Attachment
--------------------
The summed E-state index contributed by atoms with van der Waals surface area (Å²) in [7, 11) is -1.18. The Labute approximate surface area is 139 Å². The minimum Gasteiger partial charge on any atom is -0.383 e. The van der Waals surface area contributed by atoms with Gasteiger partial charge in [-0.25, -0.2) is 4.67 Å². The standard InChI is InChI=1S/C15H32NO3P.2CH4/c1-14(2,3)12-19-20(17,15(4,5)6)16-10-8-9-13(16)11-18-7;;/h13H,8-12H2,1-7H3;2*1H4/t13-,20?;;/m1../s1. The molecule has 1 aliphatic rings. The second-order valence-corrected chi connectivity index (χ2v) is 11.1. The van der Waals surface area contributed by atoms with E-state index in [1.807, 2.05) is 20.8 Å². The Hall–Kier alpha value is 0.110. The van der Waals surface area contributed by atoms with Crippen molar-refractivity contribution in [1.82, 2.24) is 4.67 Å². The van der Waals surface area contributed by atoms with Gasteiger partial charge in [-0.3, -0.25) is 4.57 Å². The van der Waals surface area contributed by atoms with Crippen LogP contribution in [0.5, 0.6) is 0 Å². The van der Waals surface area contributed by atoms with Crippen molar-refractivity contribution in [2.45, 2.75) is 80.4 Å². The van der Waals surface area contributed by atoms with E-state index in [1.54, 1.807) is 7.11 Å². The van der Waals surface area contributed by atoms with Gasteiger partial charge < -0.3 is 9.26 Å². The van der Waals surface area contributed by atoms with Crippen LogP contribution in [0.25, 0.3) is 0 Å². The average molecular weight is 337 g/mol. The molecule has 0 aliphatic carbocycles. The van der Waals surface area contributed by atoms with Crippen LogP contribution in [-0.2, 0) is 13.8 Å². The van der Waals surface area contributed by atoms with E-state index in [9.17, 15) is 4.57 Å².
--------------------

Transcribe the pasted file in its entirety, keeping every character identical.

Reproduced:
The summed E-state index contributed by atoms with van der Waals surface area (Å²) in [7, 11) is -1.18. The Labute approximate surface area is 139 Å². The minimum Gasteiger partial charge on any atom is -0.383 e. The van der Waals surface area contributed by atoms with Gasteiger partial charge in [-0.25, -0.2) is 4.67 Å². The standard InChI is InChI=1S/C15H32NO3P.2CH4/c1-14(2,3)12-19-20(17,15(4,5)6)16-10-8-9-13(16)11-18-7;;/h13H,8-12H2,1-7H3;2*1H4/t13-,20?;;/m1../s1. The molecule has 1 aliphatic rings. The second-order valence-corrected chi connectivity index (χ2v) is 11.1. The van der Waals surface area contributed by atoms with E-state index in [1.807, 2.05) is 20.8 Å². The Hall–Kier alpha value is 0.110. The van der Waals surface area contributed by atoms with Crippen molar-refractivity contribution in [1.82, 2.24) is 4.67 Å². The van der Waals surface area contributed by atoms with Gasteiger partial charge in [-0.3, -0.25) is 4.57 Å². The van der Waals surface area contributed by atoms with Crippen LogP contribution in [0.5, 0.6) is 0 Å². The van der Waals surface area contributed by atoms with Crippen molar-refractivity contribution in [2.45, 2.75) is 80.4 Å². The van der Waals surface area contributed by atoms with E-state index in [1.54, 1.807) is 7.11 Å². The van der Waals surface area contributed by atoms with Gasteiger partial charge < -0.3 is 9.26 Å². The van der Waals surface area contributed by atoms with Crippen LogP contribution in [0.25, 0.3) is 0 Å². The average molecular weight is 337 g/mol. The molecule has 0 aliphatic carbocycles. The van der Waals surface area contributed by atoms with Crippen LogP contribution in [-0.2, 0) is 13.8 Å². The van der Waals surface area contributed by atoms with E-state index in [9.17, 15) is 4.57 Å².